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The Shiekhattar laboratory is pursuing research in two major areas. The first is the molecular mechanism of cancer. A number of human familial cancer syndromes are caused by the inheritance of a mutant allele of a tumor suppressor gene. These genes are involved in regulating cell growth, and they contribute to carcinogenesis when mutated or lost. Thus, individuals who carry only one functional copy of a given tumor suppressor gene are predisposed to cancer, since a second mutation in the same gene will render them lacking an important negative growth regulator.
The second major research area of the Shiekhattar laboratory is the epigenetic regulation of gene expression. The laboratory's goal is to understand the epigenetic regulation of gene expression in mammalian development and genetic disease. Histone modifying enzymes are a crucial component of the epigenetic control of gene activity through the regulation of chromatin state. Shiekhattar's laboratory has identified a number of factors such as chromatin remodeling complexes and histone-deacetylases that are involved in this process.
Over the past several years, the Shiekhattar laboratory has used biochemical procedures to isolate multiprotein complexes containing proteins encoded by several tumor suppressor genes, including BRCA1, BRCA2, Nf1 and Nf2. The laboratory has begun to decipher the biochemical role of these complexes in regulation of transcription and DNA repair. Moreover, through mass spectrometric microsequencing of the constituents of these complexes, Shiekhattar's laboratory has also identified novel genes whose mutations may contribute to cancer. The laboratory is analyzing the function of these novel genes and their pattern of expression in normal as well as malignant tissues.
Recent genetic and biochemical studies have identified a host of multisubunit complexes that, in an ATP-dependent manner, are able to alter the structure of the nucleosome. To gain further insight into the biochemical activity and polypeptide composition of chromatin remodeling complexes in human cells, the Shiekhattar laboratory has initiated a systematic analysis of novel chromatin remodeling activities from human cells. This analysis has revealed a novel two subunit (135 kDa and 180 kDa) chromatin remodeling complex displaying a unique mononucleosome DNaseI cleavage pattern. Mass spectrometric analysis of the two subunits identified the 135 kDa subunit h. The 180 kDa subunit was identified through the analysis of expressed sequence tags as a protein closely related to Williams syndrome transcription factor (WSTF). The gene for WSTF is deleted in Williams syndrome, a complex developmental disorder marked by mental retardation, growth defects, cardiovascular disease, dysmorphic facial features, and a unique cognitive profile. This disorder is due to a contiguous gene deletion (< 1Mb) at 7q11.23.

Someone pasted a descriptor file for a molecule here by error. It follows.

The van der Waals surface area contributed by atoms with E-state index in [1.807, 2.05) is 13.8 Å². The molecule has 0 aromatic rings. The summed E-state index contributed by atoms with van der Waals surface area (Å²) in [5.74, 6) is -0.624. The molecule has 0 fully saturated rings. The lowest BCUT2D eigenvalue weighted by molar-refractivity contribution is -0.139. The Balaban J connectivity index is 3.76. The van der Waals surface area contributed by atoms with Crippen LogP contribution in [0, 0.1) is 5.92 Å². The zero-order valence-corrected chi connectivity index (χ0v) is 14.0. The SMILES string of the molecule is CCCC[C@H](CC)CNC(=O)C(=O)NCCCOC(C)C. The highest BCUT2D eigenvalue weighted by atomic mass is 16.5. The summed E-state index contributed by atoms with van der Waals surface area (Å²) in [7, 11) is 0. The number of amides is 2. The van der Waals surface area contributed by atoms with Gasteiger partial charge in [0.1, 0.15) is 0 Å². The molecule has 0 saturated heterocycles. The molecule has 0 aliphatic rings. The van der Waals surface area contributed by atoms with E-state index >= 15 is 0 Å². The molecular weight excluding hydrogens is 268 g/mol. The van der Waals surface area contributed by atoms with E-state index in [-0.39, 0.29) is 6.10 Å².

The Shiekhattar laboratory has therefore named the chromatin remodeling complex, WCRF for Williams syndrome transcription factor-related chromatin remodeling factor. Analysis of the nonredundant GeneBank database using the BLAST algorithm revealed the presence of another closely related protein to the WCRF180 subunit, indicating the presence of a family of WCRF180-related proteins.
Nucleosomal DNA is arranged in a higher-order structure that presents a barrier to most cellular processes involving protein DNA interactions. The cellular machinery involved in sister chromatid cohesion, the cohesin complex, also requires access to the nucleosomal DNA to perform its function in chromosome segregation. The machineries that provide this accessibility are termed chromatin remodelling factors.
The Shiekhattar laboratory has isolated a human ISWI (SNF2h)-containing chromatin remodelling complex that encompasses components of the cohesin and NuRD complexes. The laboratory has shown that the hRAD21 subunit of the cohesin complex directly interacts with the ATPase subunit SNF2h. Mapping of hRAD21, SNF2h and Mi2 binding sites by chromatin immunoprecipitation experiments reveals the specific association of these three proteins with human DNA elements containing Alu sequences. The laboratory has found a correlation between modification of histone tails and association of the SNF2h/cohesin complex with chromatin. Moreover, the laboratory has shown that the association of the cohesin complex with chromatin can be regulated by the state of DNA methylation. Finally, the Shiekhattar laboratory has presented evidence pointing to a role for the ATPase activity of SNF2h in the loading of hRAD21 on chromatin.
The Shiekhattar laboratory has identified a family of histone deacetylase complexes that function through modifying chromatin structure to keep genes silent. The polypeptide composition of these complexes has in common a core of two subunits, HDAC1,2 and BHC110, an FAD-binding protein. The laboratory has isolated two members of this family, the BHC and XFIM complexes, and shown that the BHC complex is involved in regulation of neuronal specific genes. A candidate X-linked mental retardation gene and the transcription initiation factor II-I (TFII-I) are components of a second member of this family of complexes. Other subunits of these complexes include polypeptides associated with cancer causing chromosomal translocations. These findings not only delineate a novel class of multiprotein complexes involved in transcriptional repression but also identified a novel enzyme BHC110 whose activity remains to be determined.
The microscope in the image belonged to William E. Horner, M.D., a collaborator with Caspar Wistar, M.D., in the early 1800s.
Dr. Horner, a lecturer at the University of Pennsylvania, was a pioneer of the use of microscopes in anatomical and medical research. He authored Special Anatomy and Histology, a seminal text on the subject.